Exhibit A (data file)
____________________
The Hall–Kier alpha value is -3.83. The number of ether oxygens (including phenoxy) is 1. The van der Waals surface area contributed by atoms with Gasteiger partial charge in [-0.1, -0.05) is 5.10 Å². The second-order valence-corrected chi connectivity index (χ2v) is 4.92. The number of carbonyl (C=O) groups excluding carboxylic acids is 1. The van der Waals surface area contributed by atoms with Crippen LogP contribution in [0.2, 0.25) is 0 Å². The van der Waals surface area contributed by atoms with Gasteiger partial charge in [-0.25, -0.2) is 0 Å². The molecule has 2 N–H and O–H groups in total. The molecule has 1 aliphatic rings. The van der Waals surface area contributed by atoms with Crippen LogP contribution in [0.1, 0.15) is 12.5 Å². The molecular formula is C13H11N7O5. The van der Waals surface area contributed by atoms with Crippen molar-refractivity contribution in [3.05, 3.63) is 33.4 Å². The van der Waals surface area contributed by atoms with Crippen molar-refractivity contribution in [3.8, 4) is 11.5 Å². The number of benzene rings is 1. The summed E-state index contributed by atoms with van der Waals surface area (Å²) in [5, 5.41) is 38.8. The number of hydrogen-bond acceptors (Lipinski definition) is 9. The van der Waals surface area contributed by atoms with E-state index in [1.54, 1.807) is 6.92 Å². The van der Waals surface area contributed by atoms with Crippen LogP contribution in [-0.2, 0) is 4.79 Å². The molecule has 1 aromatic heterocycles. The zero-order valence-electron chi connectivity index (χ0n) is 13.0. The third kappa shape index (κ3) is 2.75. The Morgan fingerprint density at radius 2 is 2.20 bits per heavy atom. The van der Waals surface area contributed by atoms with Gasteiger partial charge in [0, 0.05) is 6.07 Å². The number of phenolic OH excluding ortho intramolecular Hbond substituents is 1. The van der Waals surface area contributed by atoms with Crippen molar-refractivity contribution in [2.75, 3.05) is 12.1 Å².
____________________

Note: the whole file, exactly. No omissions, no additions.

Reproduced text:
The Hall–Kier alpha value is -3.83. The number of ether oxygens (including phenoxy) is 1. The van der Waals surface area contributed by atoms with Gasteiger partial charge in [-0.1, -0.05) is 5.10 Å². The second-order valence-corrected chi connectivity index (χ2v) is 4.92. The number of carbonyl (C=O) groups excluding carboxylic acids is 1. The van der Waals surface area contributed by atoms with Crippen LogP contribution in [0.2, 0.25) is 0 Å². The van der Waals surface area contributed by atoms with Gasteiger partial charge in [-0.25, -0.2) is 0 Å². The molecule has 2 N–H and O–H groups in total. The molecule has 1 aliphatic rings. The van der Waals surface area contributed by atoms with Crippen LogP contribution in [0.1, 0.15) is 12.5 Å². The molecular formula is C13H11N7O5. The van der Waals surface area contributed by atoms with Crippen molar-refractivity contribution in [3.05, 3.63) is 33.4 Å². The van der Waals surface area contributed by atoms with Crippen molar-refractivity contribution in [3.8, 4) is 11.5 Å². The number of benzene rings is 1. The summed E-state index contributed by atoms with van der Waals surface area (Å²) in [5, 5.41) is 38.8. The number of hydrogen-bond acceptors (Lipinski definition) is 9. The van der Waals surface area contributed by atoms with E-state index in [1.54, 1.807) is 6.92 Å². The van der Waals surface area contributed by atoms with Crippen LogP contribution in [-0.2, 0) is 4.79 Å². The molecule has 1 aromatic heterocycles. The zero-order valence-electron chi connectivity index (χ0n) is 13.0. The third kappa shape index (κ3) is 2.75. The Morgan fingerprint density at radius 2 is 2.20 bits per heavy atom. The van der Waals surface area contributed by atoms with Gasteiger partial charge in [0, 0.05) is 6.07 Å². The number of phenolic OH excluding ortho intramolecular Hbond substituents is 1. The van der Waals surface area contributed by atoms with Crippen molar-refractivity contribution in [2.75, 3.05) is 12.1 Å².